In the beginning of 2014, The Bill & Melinda Gates Foundation published its annual letter. This year, the letter reported three common global poverty myths that the world needs to better understand in order to inspire change. Through the report, the duo explain why the myths are false and, ultimately, why U.S. foreign aid and outreach are extremely positive and worthwhile.

The reports on the first two myths were written by Bill Gates. The first explains the inaccuracy of the claim that poor countries will remain poor forever. The second attacks the idea that foreign aid is a waste of time and money.

Melinda Gates has made falsifying the third myth her mission, as her section of the annual letter identifies and clarifies the common misconception that overpopulation will result from saving too many lives.

The Foundation encourages their readers to share the ideas of the letter. In order to promote awareness of the truth about foreign assistance, the hashtag #stopthemyth has been developed. Using the “#” symbol, a popular search tool on social media sites, supporters can effectively share information on Twitter, Facebook and YouTube.

The following is a list of three informative YouTube videos with the #stopthemyth label.

1. “Top 5 Myths About Global Poverty… Debunked”

Global Citizens responded positively to the #stopthemyth campaign. In this video, the organization presents five false thoughts about poverty in Africa and illustrates the truth in a creative way.

The video is a testament to the power of the #stopthemyth label. By tagging their video with this slogan, creative minds at Global Citizen can pair with the Gates Foundation to spread ideas. Visit their channel here.

2. “You Decide: Save the People or Save the Planet #StopTheMyth”

Melinda Gates narrates a video that discusses her personal project in the 2014 report. The footage of children in the video is inspirational, and the information is clear and succinct. Added visuals also contribute to its effectiveness.

The video is a product of the Gates Foundation’s YouTube channel, which has produced many more short, yet informative, clips with reasons to “stop the myth.”

3. “Bill Nye, Science Guy, Dispels Poverty Myths”

A large percentage of the American population recognizes Bill Nye the Science Guy as a trustworthy source of information. This video is no exception. In a creation of The Gates Notes channel (the YouTube account for Bill Gates’ blog the popular science educator and television personality highlights truths about foreign aid’s place in the national budget. He also describes its potential effect on children of impoverished nations.

—Emily Walthouse

Sources: Bill and Melinda Gates Foundation 1, Bill and Melinda Gates Foundation 2, YouTube
Photo: Blogspot

The Bill and Melinda Gates Foundation released its 2014 annual letter, which, rather than focusing on the foundation’s accomplishments over the past year or discussing its plans for the future, addressed three widely held beliefs regarding poverty.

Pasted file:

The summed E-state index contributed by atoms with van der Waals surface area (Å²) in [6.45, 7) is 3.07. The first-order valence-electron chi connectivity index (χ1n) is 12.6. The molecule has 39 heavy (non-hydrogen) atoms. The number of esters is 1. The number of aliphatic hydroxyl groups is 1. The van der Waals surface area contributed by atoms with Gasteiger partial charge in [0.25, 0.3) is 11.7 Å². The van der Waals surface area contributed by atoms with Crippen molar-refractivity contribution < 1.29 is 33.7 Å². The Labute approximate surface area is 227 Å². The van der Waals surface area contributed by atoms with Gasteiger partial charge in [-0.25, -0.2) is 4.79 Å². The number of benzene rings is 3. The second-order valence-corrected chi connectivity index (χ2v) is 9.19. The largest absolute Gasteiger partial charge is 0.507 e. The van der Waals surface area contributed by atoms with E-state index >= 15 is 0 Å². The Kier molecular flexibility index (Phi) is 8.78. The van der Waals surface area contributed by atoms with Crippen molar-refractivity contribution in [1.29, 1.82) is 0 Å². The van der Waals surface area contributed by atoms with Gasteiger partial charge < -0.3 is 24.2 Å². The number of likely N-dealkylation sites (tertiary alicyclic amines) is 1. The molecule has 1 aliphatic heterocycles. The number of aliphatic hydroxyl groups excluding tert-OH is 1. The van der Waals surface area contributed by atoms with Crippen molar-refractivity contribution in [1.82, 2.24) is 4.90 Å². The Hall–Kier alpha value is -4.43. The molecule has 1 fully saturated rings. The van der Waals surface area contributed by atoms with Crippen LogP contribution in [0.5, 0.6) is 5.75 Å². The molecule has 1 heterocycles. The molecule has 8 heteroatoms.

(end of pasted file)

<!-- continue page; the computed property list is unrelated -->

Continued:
The Foundation focused on eliminating these three myths: “Poor Countries are Doomed to Stay Poor,” “Foreign Aid is a Big Waste,” and “Saving Lives Leads to Overpopulation.” The letter deconstructs these myths, showing they are not only incorrect, but also highly detrimental to the progression of the fight against global poverty.

The idea that poor countries are trapped in a cycle of poverty is one held by people worldwide, especially those in the United States and other Western countries. While this belief that poor countries can never improve is deeply ingrained, it can be disproved through simple statistics.

In 1960, the majority of the global economy was focused in the West, with many of the countries across Asia, Africa, and Latin America counting as among the most impoverished in the world.

Today, many of the countries formerly considered irrevocably poor, such as Mexico, Turkey and Chile have rapidly growing and thriving economies and according to the Bill and Melinda Gates Foundation, “the percentage of very poor people has dropped by more than half since 1990.”

Many countries that were once viewed as “developing” such as China and India have come so far that it is difficult to continue viewing them as such, even for those who subscribe to the belief that poor countries are doomed to remain impoverished.

While people may find it easy to accept growth in countries in Asia as well as North and South America, they have a harder time believing that life in Africa will improve in the future.

The fallacy that the quality of life in African countries remains stagnant or decreases persists despite the fact that “7 of the 10 fastest-growing economies of the past half-decade are in Africa.”

In addition to growing economies, health care quality and availability both increasing throughout Africa. Since 1960, in spite of the AIDS epidemic, the life span of women in sub-Saharan Africa has increased by 39 percent from 41 years old to 57 years old. Education is improving as well, with over 75 percent of sub-Saharan children in school since 1970.

While not every impoverished country is experiencing drastic improvement, it is irrational to view all poor countries as the same. So long as there are not inherent geographical difficulties, such as those the landlocked countries in Africa face, or a government that impedes their growth, as is seen in North Korea, impoverished countries have the ability to improve exponentially.

Poverty will inevitably continue across the globe, but it will decrease significantly in scope and severity as it has done over the past several decades.

In addition to dissolving the misguided belief that poor countries will never improve, The Bill and Melinda Gates Foundation examines why this myth must be reevaluated. This misinformation harms the fight against global poverty because no one will support a cause they believe to be pointless.

Cameron Barney

Sources: Gates Foundation, Forbes